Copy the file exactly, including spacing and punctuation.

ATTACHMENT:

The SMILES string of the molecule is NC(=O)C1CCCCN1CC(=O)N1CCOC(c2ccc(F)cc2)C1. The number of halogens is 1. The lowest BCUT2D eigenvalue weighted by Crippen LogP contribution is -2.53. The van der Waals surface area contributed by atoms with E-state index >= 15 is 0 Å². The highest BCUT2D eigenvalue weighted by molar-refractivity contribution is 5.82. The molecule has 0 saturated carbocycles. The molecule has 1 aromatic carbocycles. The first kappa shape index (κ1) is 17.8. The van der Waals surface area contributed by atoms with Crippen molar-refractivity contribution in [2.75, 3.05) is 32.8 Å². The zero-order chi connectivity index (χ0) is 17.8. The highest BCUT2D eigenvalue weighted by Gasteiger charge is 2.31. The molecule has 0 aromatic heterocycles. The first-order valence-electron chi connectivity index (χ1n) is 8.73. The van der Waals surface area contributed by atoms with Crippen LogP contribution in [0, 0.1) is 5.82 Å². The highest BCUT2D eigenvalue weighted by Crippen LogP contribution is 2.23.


The SMILES string of the molecule is NC(=O)C1CCCCN1CC(=O)N1CCOC(c2ccc(F)cc2)C1. The number of halogens is 1. The lowest BCUT2D eigenvalue weighted by Crippen LogP contribution is -2.53. The van der Waals surface area contributed by atoms with E-state index >= 15 is 0 Å². The highest BCUT2D eigenvalue weighted by molar-refractivity contribution is 5.82. The molecule has 0 saturated carbocycles. The molecule has 1 aromatic carbocycles. The first kappa shape index (κ1) is 17.8. The van der Waals surface area contributed by atoms with Crippen molar-refractivity contribution in [2.75, 3.05) is 32.8 Å². The zero-order chi connectivity index (χ0) is 17.8. The highest BCUT2D eigenvalue weighted by Gasteiger charge is 2.31. The molecule has 0 aromatic heterocycles. The first-order valence-electron chi connectivity index (χ1n) is 8.73. The van der Waals surface area contributed by atoms with Crippen LogP contribution in [0, 0.1) is 5.82 Å². The highest BCUT2D eigenvalue weighted by Crippen LogP contribution is 2.23.